Delete Record in PostgreSQL using Prepared Statement in Java

Introduction

If you’re using Java to build applications, it’s important to know how to perform various database operations in your code. Fortunately, it’s easy to interact with a PostgreSQL database in Java with the help of a prepared statement. In this tutorial, we’ll show you how to delete a PostgreSQL record using a prepared statement in Java.

Prerequisites

Before we proceed with our code examples, let’s review some important prerequisites that are necessary for this tutorial:

  • PostgreSQL must be installed and properly configured on your machine.
  • The Eclipse application must also be properly installed and configured.
  • You’ll need to have a basic understanding of SQL.
  • You’ll need to include the JDBC driver in the Eclipse project. This can be done by adding the following code to the project’s pom.xml file:

     <dependencies>
        <!-- https://mvnrepository.com/artifact/org.postgresql/postgresql -->
        <dependency>
            <groupId>org.postgresql</groupId>
            <artifactId>postgresql</artifactId>
            <version>42.2.9</version>
        </dependency>

    </dependencies>

What is a PostgreSQL Prepared Statement?

A PostgreSQL prepared statement, as the name implies, allows the user to prepare all the necessary queries in advance without executing them. These queries will be prepared and will be sent to the server to be parsed and compiled without executing them. Using a prepared statement can optimize performance and also help prevent SQL injection attacks.

Creating the PostgreSQL Database

We’ll need to create a sample database that we can work with throughout this tutorial, so let’s log in to our PostgreSQL shell and tackle that task:

psql -U postgres

We’ll use the following command to create our database deletedb:

postgres=# create database deletedb;
CREATE DATABASE

We can then connect to our deletedb database using the command \c <database name>:

postgres=# \c deletedb
You are now connected to database "deletedb" as user "postgres".

Next, we’ll create a table named deleteusers by using the following command:

create table deleteusers
(
    user_id int not null,
    user_name varchar(100),
    user_email varchar(100)
);

Once our table has been created, we can insert sample records into it using the following command:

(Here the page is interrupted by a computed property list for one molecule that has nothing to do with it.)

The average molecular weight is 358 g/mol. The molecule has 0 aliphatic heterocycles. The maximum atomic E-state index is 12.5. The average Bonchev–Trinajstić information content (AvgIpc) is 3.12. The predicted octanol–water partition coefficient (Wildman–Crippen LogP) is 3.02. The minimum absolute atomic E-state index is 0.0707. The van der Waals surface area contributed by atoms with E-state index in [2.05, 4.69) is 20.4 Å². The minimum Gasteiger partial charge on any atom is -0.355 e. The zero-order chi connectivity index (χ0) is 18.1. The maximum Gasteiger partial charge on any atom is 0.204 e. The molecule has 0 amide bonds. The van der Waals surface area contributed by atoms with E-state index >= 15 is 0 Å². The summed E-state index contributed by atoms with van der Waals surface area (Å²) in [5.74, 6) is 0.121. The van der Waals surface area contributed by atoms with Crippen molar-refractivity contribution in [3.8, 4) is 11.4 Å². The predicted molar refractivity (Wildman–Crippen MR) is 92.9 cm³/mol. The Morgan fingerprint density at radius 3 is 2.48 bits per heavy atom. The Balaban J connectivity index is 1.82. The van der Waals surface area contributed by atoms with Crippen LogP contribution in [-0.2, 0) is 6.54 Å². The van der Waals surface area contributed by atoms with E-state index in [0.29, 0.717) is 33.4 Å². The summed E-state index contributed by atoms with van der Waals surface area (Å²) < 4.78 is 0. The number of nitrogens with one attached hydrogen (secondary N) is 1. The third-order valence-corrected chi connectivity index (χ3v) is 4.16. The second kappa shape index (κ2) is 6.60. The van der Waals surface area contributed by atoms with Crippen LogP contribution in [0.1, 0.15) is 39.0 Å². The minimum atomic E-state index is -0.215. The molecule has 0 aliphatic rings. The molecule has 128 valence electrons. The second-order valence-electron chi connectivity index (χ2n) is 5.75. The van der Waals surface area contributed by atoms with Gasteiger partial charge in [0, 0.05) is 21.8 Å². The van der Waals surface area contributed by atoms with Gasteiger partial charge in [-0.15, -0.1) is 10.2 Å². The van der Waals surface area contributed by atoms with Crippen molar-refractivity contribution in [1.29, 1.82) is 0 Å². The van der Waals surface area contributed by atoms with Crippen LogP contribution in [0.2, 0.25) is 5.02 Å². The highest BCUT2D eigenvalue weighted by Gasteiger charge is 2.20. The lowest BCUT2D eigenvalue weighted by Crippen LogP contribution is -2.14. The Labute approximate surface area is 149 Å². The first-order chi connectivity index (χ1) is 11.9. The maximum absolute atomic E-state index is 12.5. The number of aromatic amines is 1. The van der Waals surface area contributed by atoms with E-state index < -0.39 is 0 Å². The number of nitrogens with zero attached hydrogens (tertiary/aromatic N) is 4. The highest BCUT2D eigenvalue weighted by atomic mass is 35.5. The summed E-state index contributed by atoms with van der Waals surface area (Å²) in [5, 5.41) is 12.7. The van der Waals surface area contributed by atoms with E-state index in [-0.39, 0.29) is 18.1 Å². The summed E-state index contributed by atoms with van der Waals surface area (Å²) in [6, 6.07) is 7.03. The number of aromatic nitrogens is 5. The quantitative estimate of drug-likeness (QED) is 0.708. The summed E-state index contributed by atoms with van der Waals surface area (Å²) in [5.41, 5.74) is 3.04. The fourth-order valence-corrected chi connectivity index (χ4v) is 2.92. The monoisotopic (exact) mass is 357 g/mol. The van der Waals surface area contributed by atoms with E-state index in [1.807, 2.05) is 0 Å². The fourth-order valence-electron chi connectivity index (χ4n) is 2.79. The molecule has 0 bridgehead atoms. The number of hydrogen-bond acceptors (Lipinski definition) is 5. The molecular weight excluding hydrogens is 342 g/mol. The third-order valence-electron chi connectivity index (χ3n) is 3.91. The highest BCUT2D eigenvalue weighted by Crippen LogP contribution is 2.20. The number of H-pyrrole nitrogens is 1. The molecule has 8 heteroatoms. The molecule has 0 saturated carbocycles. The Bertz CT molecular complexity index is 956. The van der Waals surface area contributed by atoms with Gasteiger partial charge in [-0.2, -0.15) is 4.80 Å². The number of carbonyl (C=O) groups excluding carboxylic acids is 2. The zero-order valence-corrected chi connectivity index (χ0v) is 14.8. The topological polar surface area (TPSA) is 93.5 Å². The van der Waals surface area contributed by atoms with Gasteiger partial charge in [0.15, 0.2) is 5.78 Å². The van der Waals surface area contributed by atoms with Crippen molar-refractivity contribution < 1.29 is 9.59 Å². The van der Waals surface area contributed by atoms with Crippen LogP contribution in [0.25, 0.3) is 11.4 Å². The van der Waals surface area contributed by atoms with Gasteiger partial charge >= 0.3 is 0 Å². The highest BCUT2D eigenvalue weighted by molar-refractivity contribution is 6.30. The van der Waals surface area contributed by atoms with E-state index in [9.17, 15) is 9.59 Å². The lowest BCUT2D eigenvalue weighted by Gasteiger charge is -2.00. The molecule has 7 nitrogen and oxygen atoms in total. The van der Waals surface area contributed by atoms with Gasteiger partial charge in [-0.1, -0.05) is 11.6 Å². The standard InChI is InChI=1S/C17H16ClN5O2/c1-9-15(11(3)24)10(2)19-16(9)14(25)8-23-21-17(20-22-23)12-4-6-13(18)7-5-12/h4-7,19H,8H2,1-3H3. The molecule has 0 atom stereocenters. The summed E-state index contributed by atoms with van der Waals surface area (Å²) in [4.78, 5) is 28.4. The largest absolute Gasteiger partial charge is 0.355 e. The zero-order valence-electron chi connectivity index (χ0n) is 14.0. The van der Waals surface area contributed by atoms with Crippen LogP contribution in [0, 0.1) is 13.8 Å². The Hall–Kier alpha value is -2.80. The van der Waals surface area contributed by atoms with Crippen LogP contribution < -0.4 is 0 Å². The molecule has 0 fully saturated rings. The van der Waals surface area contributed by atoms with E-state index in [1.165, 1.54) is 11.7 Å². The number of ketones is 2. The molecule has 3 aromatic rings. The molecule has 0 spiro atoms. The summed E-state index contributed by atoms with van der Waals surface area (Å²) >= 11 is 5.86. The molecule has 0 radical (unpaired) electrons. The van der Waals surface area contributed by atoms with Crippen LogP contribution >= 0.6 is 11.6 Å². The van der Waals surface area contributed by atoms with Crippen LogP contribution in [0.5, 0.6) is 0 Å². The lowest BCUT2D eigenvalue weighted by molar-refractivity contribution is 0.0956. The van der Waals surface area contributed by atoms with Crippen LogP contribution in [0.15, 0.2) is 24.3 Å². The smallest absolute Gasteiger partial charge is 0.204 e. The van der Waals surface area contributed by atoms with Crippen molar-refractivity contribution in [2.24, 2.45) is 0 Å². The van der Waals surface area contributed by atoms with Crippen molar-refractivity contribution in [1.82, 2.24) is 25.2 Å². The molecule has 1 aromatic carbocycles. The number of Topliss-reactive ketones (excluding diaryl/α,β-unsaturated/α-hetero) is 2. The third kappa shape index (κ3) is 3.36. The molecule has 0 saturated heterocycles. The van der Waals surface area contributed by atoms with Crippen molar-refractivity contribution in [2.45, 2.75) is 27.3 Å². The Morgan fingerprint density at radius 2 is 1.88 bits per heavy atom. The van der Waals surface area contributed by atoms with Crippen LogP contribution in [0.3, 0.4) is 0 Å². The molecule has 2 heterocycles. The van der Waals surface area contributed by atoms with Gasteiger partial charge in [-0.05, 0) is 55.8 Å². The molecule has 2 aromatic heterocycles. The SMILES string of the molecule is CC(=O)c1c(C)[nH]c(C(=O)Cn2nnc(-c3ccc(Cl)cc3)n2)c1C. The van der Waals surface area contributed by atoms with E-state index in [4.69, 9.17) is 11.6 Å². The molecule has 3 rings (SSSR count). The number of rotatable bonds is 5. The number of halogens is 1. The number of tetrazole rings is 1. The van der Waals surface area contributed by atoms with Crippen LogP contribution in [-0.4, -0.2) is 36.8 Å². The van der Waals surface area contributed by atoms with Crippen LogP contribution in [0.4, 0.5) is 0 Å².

INSERT INTO deleteusers(user_id, user_name, user_email)
Values
(001,'Ronda Dewey','rdewey@example.com'),
(002,'Josh Scotch','jscotch@example.com');

Finally, we can verify that all of our database operations were successful using this command: SELECT * FROM updateusers;. The output should look like the following:

deletedb=# select * from deleteusers;
 user_id |  user_name  |     user_email
---------+-------------+---------------------
       1 | Ronda Dewey | rdewey@example.com
       2 | Josh Scotch | jscotch@example.com
(2 rows)

PostgreSQL Prepared Statement Example

Now that we’ve created a sample database and a table that contains some records, we can try updating a PostgreSQL record using a prepared statement in Java.

In our prepared statement, we’ll be using a placeholder to bootstrap the values instead of indicating the values directly within the statement.

package sampleapplication;

import java.sql.Connection;
import java.sql.DriverManager;
import java.sql.PreparedStatement;
import java.sql.SQLException;

public class JavaPreparedPG {

    public static void main(String[] args) {

        // for database connection purposes
             String url_con = "jdbc:postgresql://localhost:5432/deletedb";
            String username = "postgres";
            String password = "1234";
           
            String query = "DELETE FROM deleteusers WHERE id=?";

            try (Connection con = DriverManager.getConnection(url_con, username, password);
                 PreparedStatement pst = con.prepareStatement(query)) {
               
               
                pst.setString(1, 001);
                pst.executeUpdate();

            } catch (SQLException ex) {
                ex.printStackTrace();
            }

    }

}
 String query = "DELETE FROM deleteusers WHERE id=?";

try (Connection con = DriverManager.getConnection(url_con, username, password);
        PreparedStatement pst = con.prepareStatement(query)) {

NOTE: This example shows how to delete a single record; however, we can also perform multiple deletes in the same manner by removing the WHERE condition in our DELETE statement.

The code shown above will delete the records with a user_id that has the value of the placeholder. In this case, that value is 001.

// bind to the first placeholder user_id
pst.setInt(1, 001);

We set the value of the SQL placeholder ‘?’ using a key-value pair system, as shown in the above code.

Then, we execute the statement using the method executeUpdate().

We can verify that our delete operation was successful using the PostgreSQL shell:

deletedb=# select * from deleteusers;
 user_id |  user_name  |     user_email
---------+-------------+---------------------
       2 | Josh Scotch | jscotch@example.com
(1 row)

The results show that we were able to delete a record using a PostgreSQL prepared statement in Java.

Conclusion

If you need to perform PostgreSQL database operations within your Java code, a prepared statement is a smart way to accomplish the task. In this article, we showed how to delete a PostgreSQL record using a prepared statement in Java. Using our code examples as a guide, you’ll be able to incorporate prepared statements into your own Java development efforts.

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